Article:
The rise of Microsoft's game-changing CEO, Satya Nadella

When Satya Nadella first took the reins as Microsoft CEO in February 2014, the company was losing steam fast.

Microsoft Windows 8 had been a disaster. Microsoft employees were constantly battling behind the scenes for supremacy. And all the while, consumers and developers alike were losing the faith.

Times change.

Now, in 2016, Microsoft has found its groove again as a company that provides software and services to everyone, on any device — and once-sceptical investors now believe the turnaround is real.

There’s still a lot that Microsoft needs to do. But take a look back at the life and career of Satya Nadella, the CEO who’s making it all happen.

Satya Narayana Nadella was born in Hyderabad, India, in 1967. His dad was a civil servant and his mother was a professor of the ancient language Sanskrit.


From a young age, Nadella wanted to be a professional cricket player, and played in school. But he realised that his athletic talent was outmatched by his passion for science and technology.

Getty Images/Ryan Pierse

Nadella received his bachelor's degree in electrical engineer from the Manipal Institute of Technology in 1988. 'I always knew I wanted to build things,' Nadella once said.

Wikimedia Commons

But they didn't have a real computer science program, so he travelled to the US to attend University of Wisconsin-Milwaukee, where he graduated in 1990.

Photo: Supplied.

Now in the United States, Nadella would go on to work for Sun Microsystems, the legendary Silicon Valley computer server company.

Getty Images

In 1992, Nadella joined Microsoft. At the time, founder Bill Gates was still CEO, and Windows had just begun its march to world domination.

Frederick M. Brown/Getty Images

Nadella was one of only around 30 Indian immigrants working at the company. His first projects included Microsoft's ill-fated interactive TV product and the Windows NT operating system.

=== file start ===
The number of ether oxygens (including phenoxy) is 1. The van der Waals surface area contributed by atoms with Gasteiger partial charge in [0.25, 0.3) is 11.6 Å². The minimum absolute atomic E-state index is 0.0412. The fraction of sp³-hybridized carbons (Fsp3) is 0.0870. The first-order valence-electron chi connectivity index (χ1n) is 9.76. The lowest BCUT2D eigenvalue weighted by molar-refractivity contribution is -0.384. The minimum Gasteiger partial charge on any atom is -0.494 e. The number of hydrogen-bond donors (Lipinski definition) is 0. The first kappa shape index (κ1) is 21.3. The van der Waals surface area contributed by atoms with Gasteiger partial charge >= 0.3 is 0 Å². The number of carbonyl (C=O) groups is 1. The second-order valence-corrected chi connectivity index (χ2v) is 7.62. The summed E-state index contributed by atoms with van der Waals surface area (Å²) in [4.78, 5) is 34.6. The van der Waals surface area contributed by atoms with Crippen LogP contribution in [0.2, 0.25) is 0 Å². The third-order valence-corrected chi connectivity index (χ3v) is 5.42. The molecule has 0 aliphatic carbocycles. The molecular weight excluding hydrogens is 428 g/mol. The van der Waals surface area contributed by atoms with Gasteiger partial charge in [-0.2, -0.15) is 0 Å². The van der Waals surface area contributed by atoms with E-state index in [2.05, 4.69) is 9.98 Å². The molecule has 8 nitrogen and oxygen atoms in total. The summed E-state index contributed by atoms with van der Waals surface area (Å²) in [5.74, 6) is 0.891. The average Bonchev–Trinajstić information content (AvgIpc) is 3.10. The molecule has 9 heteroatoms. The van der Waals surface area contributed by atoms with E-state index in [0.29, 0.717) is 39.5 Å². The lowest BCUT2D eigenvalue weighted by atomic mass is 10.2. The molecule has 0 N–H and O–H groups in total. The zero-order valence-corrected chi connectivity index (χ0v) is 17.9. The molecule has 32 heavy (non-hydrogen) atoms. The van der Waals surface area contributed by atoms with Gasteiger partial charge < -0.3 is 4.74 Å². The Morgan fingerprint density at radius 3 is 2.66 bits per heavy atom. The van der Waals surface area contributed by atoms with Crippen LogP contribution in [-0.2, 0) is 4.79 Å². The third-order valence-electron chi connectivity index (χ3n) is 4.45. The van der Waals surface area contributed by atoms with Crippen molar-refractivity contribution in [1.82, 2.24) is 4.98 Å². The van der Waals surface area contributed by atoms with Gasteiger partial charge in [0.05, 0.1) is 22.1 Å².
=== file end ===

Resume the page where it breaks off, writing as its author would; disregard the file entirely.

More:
During his first years at Microsoft, Nadella impressed his coworkers and managers alike by commuting every weekend from Microsoft's campus in Redmond, Washington, all the way to the University of Chicago's Booth School of Business to finish his MBA. He'd finally graduate in 1997.

In 1999, Nadella landed his first executive role as vice president of Microsoft bCentral, a set of web services for small businesses that included hosted website hosting and email.

In 2001, Nadella rose to corporate VP of Microsoft Business Solutions. The group had been formed through a series of acquisitions, including Great Plains, which made accounting software for small and midsize businesses. The group was also building a cloud-based CRM system to compete with Salesforce. Eventually all these products would be rebranded as 'Dynamics.'

In February 2011, Nadella would get another promotion, this time to President of the Server and Tools Division. At the time, that group oversaw cash cow products for companies' data centres, like Windows Server and the SQL Server database. But it also hosted one of Ballmer's boldest gambles, the Microsoft Azure cloud platform.

A Microsoft data center hosting the Microsoft Azure cloud platform.

In August 2013, an embattled Ballmer announced that he'd be stepping down, prompting a search for a new CEO. The search committee included Ballmer himself and Bill Gates.